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Democracy and fundamental rights
Art. 5

Expert opinion on academic freedom

How closely may universities cooperate with the industry without jeopardizing academic freedom? Our report examines this on the basis of a case study.

The cooperation agreements of the University of Mainz with the Boehringer Ingelheim Foundation from 2009 and 2012 violated the fundamental right of academic freedom. The university ought not to have entered into the relevant cooperation agreements. Agreements in the case under review, as well as in comparable cases, are subject to freedom of information.

This is the conclusion of the current expert report "University Industry Cooperation, Access to Information and the Freedom of Science", which Prof. Dr. Klaus F. Gärditz, Chair of Public Law at the Rheinische Friedrich-Wilhelms-Universität Bonn, prepared on behalf of the GFF.

A BRIEF OVERVIEW OF THE STUDY'S FINDINGS:

FREE SCIENCE CANNOT BE OUTSOURCED

The case study clearly shows that cooperation agreements between a university and private funding bodies interfere with the fundamental right of freedom of science (Article 5 (3) sentence 1 GG) if the private cooperation partner is granted real influence on scientific activities at a university research institution.

This is already the case if there is a concrete danger that the cooperation partner could use its contractual influence to control science. For example, the right of private sponsors to influence the employment conditions of scientific staff, the financial management or scientific publications by reserving their consent interferes with the freedom of science. Such far-reaching encroachments cannot be justified. In particular, the autonomy of the university to enter into research cooperations with private parties, which is also protected by the freedom of science, does not allow it to interfere with the freedom of science of its own employees.

GOOD SCIENTIFIC PRACTICE IS AN OFFICIAL DUTY

Adherence to standards of good scientific practice, which also includes sufficient independence of scientific research from the interests of the funder, cannot be dispensed with. Those who become dependent on private funding and conduct interest-driven or results-oriented research within the scope of academic official duties are in breach of official duties.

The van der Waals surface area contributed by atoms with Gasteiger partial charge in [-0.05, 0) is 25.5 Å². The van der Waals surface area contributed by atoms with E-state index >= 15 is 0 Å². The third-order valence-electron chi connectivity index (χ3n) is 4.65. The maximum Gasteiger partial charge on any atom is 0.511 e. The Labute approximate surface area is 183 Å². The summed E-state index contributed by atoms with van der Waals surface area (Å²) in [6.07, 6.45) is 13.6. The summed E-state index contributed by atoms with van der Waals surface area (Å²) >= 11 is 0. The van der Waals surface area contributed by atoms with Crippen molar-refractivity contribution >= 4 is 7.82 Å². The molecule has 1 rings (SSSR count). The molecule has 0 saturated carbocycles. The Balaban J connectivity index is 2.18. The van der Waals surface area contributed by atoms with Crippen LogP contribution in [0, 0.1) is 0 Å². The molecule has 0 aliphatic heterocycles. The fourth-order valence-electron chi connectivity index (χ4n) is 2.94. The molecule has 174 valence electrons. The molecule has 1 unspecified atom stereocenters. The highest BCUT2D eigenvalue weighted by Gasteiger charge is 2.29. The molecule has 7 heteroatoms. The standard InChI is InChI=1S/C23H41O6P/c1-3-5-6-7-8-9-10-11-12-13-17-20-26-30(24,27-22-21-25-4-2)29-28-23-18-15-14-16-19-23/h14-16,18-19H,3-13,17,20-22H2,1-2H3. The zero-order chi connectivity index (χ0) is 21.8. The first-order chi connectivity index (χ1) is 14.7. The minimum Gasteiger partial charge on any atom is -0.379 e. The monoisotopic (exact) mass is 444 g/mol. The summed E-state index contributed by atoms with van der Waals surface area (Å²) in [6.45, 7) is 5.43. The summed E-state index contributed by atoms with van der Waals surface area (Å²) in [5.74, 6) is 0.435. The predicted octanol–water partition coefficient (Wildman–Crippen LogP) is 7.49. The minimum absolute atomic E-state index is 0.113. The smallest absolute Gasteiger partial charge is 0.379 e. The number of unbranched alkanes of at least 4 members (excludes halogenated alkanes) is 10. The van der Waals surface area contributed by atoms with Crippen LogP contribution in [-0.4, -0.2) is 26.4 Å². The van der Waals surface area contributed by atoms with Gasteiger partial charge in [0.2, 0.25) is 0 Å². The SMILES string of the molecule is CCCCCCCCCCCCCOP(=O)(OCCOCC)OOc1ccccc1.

The government and the university must ensure, through appropriate organizational, procedural and material regulations, that indispensable minimum requirements for a science aimed at the knowledge of truth are not abandoned. A state university may therefore not foster structures under which interest-driven third parties are granted the power to control or co-determine appointment policies, research priorities, or publication practices.

RESPONSIBILITY TO PROTECT OF PUBLIC UNIVERSITIES

Freedom of science according to Article 5 (3) sentence 1 of the Basic Law contains not only an individual right of defense, but at the same time a positive protective responsibility of public universities to take precautions that free science is possible in the university and can be conducted without danger according to its "own laws". Research is to be protected against appropriation by third-party interests, which would impair the neutrality, distance and professionalism of research. A university that cooperates with private institutions has a qualified responsibility to ensure these principles vis-à-vis its staff and, in particular, to protect the young scientists working within the framework of a cooperation (doctoral students, post-doctoral students).

Science-relevant cooperation decisions must be subject to sufficient control by university collegial bodies, which are legitimized by the university members through election. An internally pluralistic composition must provide sufficient guarantees against decisions that are inadequate for science. If research institutions become legally independent, effective control by the university bodies must be ensured. In particular, decisions on appointments must be made autonomously by the university bodies with a structural majority of university teachers. Outsourcing or granting veto rights to private sponsors is inadmissible.